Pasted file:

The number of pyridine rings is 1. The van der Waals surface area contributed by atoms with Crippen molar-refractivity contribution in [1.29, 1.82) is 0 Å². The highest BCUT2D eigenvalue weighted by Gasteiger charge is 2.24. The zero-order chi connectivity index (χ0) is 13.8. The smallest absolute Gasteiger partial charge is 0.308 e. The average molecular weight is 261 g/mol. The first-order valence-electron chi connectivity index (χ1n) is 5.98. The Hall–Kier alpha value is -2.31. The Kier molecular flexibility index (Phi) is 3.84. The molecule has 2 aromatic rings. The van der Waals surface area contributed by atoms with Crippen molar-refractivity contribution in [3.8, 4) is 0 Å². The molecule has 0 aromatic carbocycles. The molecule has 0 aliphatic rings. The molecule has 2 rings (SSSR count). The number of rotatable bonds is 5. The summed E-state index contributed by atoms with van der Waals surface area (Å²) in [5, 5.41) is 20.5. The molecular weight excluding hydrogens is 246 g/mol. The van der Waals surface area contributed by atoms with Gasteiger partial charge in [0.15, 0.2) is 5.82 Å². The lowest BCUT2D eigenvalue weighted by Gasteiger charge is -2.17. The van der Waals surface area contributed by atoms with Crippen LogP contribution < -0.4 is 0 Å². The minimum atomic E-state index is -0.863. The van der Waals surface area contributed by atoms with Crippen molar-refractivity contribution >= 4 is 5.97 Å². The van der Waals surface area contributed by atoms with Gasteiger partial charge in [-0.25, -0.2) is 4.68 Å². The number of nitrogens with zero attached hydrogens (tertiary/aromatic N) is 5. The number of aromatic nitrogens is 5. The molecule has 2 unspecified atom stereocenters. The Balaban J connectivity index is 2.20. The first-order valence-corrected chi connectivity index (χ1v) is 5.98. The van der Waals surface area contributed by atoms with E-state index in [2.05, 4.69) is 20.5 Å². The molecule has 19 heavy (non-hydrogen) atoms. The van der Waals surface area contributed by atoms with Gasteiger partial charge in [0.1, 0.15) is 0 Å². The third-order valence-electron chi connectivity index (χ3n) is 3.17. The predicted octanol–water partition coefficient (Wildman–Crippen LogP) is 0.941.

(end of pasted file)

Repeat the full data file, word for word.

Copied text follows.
The number of pyridine rings is 1. The van der Waals surface area contributed by atoms with Crippen molar-refractivity contribution in [1.29, 1.82) is 0 Å². The highest BCUT2D eigenvalue weighted by Gasteiger charge is 2.24. The zero-order chi connectivity index (χ0) is 13.8. The smallest absolute Gasteiger partial charge is 0.308 e. The average molecular weight is 261 g/mol. The first-order valence-electron chi connectivity index (χ1n) is 5.98. The Hall–Kier alpha value is -2.31. The Kier molecular flexibility index (Phi) is 3.84. The molecule has 2 aromatic rings. The van der Waals surface area contributed by atoms with Crippen molar-refractivity contribution in [3.8, 4) is 0 Å². The molecule has 0 aromatic carbocycles. The molecule has 0 aliphatic rings. The molecule has 2 rings (SSSR count). The number of rotatable bonds is 5. The summed E-state index contributed by atoms with van der Waals surface area (Å²) in [5, 5.41) is 20.5. The molecular weight excluding hydrogens is 246 g/mol. The van der Waals surface area contributed by atoms with Gasteiger partial charge in [0.15, 0.2) is 5.82 Å². The lowest BCUT2D eigenvalue weighted by Gasteiger charge is -2.17. The van der Waals surface area contributed by atoms with Crippen LogP contribution < -0.4 is 0 Å². The minimum atomic E-state index is -0.863. The van der Waals surface area contributed by atoms with Crippen molar-refractivity contribution >= 4 is 5.97 Å². The van der Waals surface area contributed by atoms with Gasteiger partial charge in [-0.25, -0.2) is 4.68 Å². The number of nitrogens with zero attached hydrogens (tertiary/aromatic N) is 5. The number of aromatic nitrogens is 5. The molecule has 2 unspecified atom stereocenters. The Balaban J connectivity index is 2.20. The first-order valence-corrected chi connectivity index (χ1v) is 5.98. The van der Waals surface area contributed by atoms with E-state index in [2.05, 4.69) is 20.5 Å². The molecule has 19 heavy (non-hydrogen) atoms. The van der Waals surface area contributed by atoms with Gasteiger partial charge in [0.1, 0.15) is 0 Å². The third-order valence-electron chi connectivity index (χ3n) is 3.17. The predicted octanol–water partition coefficient (Wildman–Crippen LogP) is 0.941.